Krista - posted on 11/20/2011

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Yeah, some kids seem to just have a real knack for getting into the damndest places. My friend once found her 3- year old sitting on TOP of the refrigerator.

♥♪Megan♫♥ - posted on 11/19/2011

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LOL Jeannette and Krista very true! They will, they can they will do it consistantly!

I always keep my little brother in mind when I think of things my kids might do. He was the Harry Houdini of carseats, he escaped from the house and almost fell into the neighbour's pool, he jumped of the shed roof he climbed the swing sets at the park and jumped those ect ect. In short he was the son that makes moms glad they just have girls. So I'm just waiting for the day my daughters decide to jump from my MIL's shed roof just because uncle John did it.

The beauty of parenting is that there is no right or wrong way to parent your children because every child is different. And the nice thing about this site is we can learn about different ideas and techniques that we can pick and choose from to decide if we may want to try a different approach with one child if another isn't working.

Jeannette - posted on 11/19/2011

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Krista, that is the most realistic thing stated: "We should never utter the phrase 'My kid would never...'" They most assuredly will! ;)

Jenny - posted on 11/19/2011

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Even adults can forget themselves in a momemtary panic.



You can't child proof your kid :)



Meggy, you're doing the same thing about the hot-teacup method. You said "That to me is abuse I don't care what the rest of you all say."



That is indirectly saying that whoever teaches this way is abusing their kid.



But you know what, who cares? I know that I do not abuse my kids by showing them what is hot or not, so I'm not offended by what you say there. That is fine if that is how you feel about it and I understand that you would not choose to do that with your kids. That's good, at least you know where you stand on it.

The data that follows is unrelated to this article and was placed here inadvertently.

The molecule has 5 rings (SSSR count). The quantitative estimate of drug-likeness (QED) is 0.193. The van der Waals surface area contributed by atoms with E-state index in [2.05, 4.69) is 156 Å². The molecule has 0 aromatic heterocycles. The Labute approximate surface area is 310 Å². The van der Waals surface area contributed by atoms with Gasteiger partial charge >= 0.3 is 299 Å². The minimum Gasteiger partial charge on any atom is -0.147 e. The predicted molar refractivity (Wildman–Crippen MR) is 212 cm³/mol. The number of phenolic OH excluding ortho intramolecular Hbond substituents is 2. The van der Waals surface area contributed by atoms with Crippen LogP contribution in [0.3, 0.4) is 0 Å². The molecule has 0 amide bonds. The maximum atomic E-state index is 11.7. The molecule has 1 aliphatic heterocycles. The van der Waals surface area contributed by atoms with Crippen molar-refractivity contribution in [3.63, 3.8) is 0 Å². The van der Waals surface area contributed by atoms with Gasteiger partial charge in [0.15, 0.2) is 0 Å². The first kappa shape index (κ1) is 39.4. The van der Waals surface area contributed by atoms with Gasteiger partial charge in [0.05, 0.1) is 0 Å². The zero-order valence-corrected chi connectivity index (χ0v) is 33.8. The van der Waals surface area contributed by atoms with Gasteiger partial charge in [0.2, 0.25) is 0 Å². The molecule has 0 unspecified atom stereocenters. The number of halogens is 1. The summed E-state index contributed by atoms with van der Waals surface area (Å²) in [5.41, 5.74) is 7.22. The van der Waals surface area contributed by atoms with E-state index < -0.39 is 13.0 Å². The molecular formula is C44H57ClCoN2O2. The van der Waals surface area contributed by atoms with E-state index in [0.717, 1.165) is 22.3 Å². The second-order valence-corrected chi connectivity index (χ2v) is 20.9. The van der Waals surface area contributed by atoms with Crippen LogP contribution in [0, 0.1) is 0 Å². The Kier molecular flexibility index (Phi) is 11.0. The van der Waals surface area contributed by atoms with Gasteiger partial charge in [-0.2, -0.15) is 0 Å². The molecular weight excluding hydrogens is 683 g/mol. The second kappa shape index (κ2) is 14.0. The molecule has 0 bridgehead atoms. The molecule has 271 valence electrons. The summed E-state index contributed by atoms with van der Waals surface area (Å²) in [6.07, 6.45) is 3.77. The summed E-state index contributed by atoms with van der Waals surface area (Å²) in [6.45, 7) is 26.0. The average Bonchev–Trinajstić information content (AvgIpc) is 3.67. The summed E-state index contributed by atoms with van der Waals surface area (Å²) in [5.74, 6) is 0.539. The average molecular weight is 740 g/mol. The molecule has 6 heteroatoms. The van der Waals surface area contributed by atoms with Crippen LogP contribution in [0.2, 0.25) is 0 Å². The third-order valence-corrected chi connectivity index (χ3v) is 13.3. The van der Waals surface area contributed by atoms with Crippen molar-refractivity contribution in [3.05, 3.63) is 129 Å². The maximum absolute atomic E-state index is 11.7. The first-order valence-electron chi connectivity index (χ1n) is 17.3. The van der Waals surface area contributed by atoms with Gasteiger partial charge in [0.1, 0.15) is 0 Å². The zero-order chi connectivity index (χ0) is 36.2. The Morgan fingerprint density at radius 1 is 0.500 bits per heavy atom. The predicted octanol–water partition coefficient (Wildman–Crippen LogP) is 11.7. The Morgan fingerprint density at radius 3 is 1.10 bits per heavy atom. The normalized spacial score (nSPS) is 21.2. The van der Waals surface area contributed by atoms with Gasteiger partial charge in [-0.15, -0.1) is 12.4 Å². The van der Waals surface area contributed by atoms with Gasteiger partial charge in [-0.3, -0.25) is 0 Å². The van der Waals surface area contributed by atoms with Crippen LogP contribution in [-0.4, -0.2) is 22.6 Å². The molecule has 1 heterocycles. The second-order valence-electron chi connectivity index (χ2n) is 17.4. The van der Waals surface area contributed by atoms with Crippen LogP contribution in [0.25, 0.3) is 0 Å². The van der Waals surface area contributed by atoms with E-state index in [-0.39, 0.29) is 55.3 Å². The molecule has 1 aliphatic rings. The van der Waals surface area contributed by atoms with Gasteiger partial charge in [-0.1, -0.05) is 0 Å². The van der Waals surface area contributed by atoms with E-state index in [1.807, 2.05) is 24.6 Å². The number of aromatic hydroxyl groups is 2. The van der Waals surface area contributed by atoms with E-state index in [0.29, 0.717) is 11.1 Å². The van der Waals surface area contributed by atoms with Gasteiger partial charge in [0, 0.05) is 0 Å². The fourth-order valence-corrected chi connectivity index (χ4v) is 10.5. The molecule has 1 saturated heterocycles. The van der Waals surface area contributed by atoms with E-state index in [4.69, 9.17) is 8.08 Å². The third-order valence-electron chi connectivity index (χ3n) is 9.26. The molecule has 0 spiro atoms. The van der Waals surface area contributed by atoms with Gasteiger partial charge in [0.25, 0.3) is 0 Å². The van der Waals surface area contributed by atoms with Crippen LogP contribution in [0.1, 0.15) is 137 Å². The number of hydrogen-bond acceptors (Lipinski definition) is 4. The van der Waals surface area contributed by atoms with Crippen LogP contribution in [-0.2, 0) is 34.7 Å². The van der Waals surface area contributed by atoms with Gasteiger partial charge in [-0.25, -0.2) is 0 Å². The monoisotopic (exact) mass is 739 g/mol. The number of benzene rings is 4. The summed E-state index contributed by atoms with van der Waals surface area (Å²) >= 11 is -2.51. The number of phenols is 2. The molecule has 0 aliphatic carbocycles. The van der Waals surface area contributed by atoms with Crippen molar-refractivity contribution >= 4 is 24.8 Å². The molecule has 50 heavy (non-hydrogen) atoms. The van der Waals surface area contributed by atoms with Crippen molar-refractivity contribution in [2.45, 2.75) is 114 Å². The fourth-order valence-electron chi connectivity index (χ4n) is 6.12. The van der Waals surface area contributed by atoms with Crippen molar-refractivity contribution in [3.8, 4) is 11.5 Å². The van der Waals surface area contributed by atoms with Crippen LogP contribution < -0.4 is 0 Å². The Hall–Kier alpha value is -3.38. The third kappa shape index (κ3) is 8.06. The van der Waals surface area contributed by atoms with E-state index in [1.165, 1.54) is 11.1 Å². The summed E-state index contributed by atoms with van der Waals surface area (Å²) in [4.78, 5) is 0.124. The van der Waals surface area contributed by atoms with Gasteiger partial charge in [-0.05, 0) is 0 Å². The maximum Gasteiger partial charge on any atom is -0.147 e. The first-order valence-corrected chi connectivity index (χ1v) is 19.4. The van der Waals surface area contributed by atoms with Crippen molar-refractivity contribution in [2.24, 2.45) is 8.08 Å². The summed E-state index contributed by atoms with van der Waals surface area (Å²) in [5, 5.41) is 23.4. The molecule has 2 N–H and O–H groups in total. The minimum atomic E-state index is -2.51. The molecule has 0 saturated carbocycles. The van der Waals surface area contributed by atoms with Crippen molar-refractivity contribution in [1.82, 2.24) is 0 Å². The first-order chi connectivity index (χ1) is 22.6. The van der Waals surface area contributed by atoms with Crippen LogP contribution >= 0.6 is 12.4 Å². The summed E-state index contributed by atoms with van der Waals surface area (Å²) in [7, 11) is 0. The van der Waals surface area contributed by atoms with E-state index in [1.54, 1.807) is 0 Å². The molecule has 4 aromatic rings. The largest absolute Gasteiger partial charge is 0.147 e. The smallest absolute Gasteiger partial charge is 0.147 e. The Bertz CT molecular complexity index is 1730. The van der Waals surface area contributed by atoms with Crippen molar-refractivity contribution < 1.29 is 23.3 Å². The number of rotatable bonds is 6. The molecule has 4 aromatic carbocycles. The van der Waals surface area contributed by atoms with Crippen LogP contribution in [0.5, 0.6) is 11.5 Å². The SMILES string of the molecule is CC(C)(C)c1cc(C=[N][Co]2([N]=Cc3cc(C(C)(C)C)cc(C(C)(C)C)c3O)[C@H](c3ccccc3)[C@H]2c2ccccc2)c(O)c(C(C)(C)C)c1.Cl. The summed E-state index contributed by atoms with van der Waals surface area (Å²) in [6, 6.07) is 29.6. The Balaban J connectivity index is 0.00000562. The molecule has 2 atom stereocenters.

I think it starts to get personal and feel like an attack, when we try to take control of what others can and can't do.



Even though I would love to be in a society where no one smacks their kids, I recognise that not all people have the patience of saints when it comes to kids, and all people come from differnet walks of life and are at different points in discovery about parenting. As long as it is not actual abuse I don't think its fair to try to control it. I would hate to have my kids taken away from me because I slipped up and gave them a smack in a momentary lapse of judgement.



Meggy, if you've only ever smacked your child 7 times in her 7 years, don't beat yourself up about it, and don't put yourself in the same boat as people who do smack on a regular basis. To me you actually sound like an non-spanking parent, but one who sympathisies (understands or whatever the correct word is) with those who do. Overall, I would say that you are a non-spanker because you look for other ways to discipline. :)

Johnny - posted on 11/19/2011

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oh, I totally agree Krista. I just find these threads always turn it a "I spank my kid so he would never do wrong" or "I teach my kids well so they would never do wrong" kind of argument. I was just trying to remind people that no method gets perfect results. The same thing would have happened to Michaela regardless of discipline method. It happened because we were less than cautious for a moment.

I too showed Michaela what warm and hot meant by touching a mug when she was younger. Not scalding her. She's very clear on the concept. I totally agree that I didn't need to spank her to get across the point. I know my kid well enough to know that if I'd spanked and not explained, she would have burned herself on purpose a lot earlier just to show me up.

Krista - posted on 11/19/2011

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@Johnny: Well exactly. There will still be cases where accidents happen, and you can't really teach kids to not be rambunctious. It happens to the best of us, and goodness knows you're a good and careful mother.

This was talking more about the generalized "teaching kids to stay away from the stove and the fireplace" kind of learning. And personally, I found it to be really effective to just show Sam what hot meant (and no, Meggy, the liquid was NOWHERE near hot enough to burn him), rather than spank him anytime he got near the stove. Does that mean that there's a 100% guarantee that he'll never burn himself? Of course not. No matter WHAT parenting method you use, there are no guarantees that it will work every single time. But overall, it's proving to be effective. He stays away from the stove and oven when they're on, he stays away from the woodstove when we have a fire on, and he even points out when a TV show or a picture in a book depicts something that's hot. And I didn't have to hit him in order for him to learn that.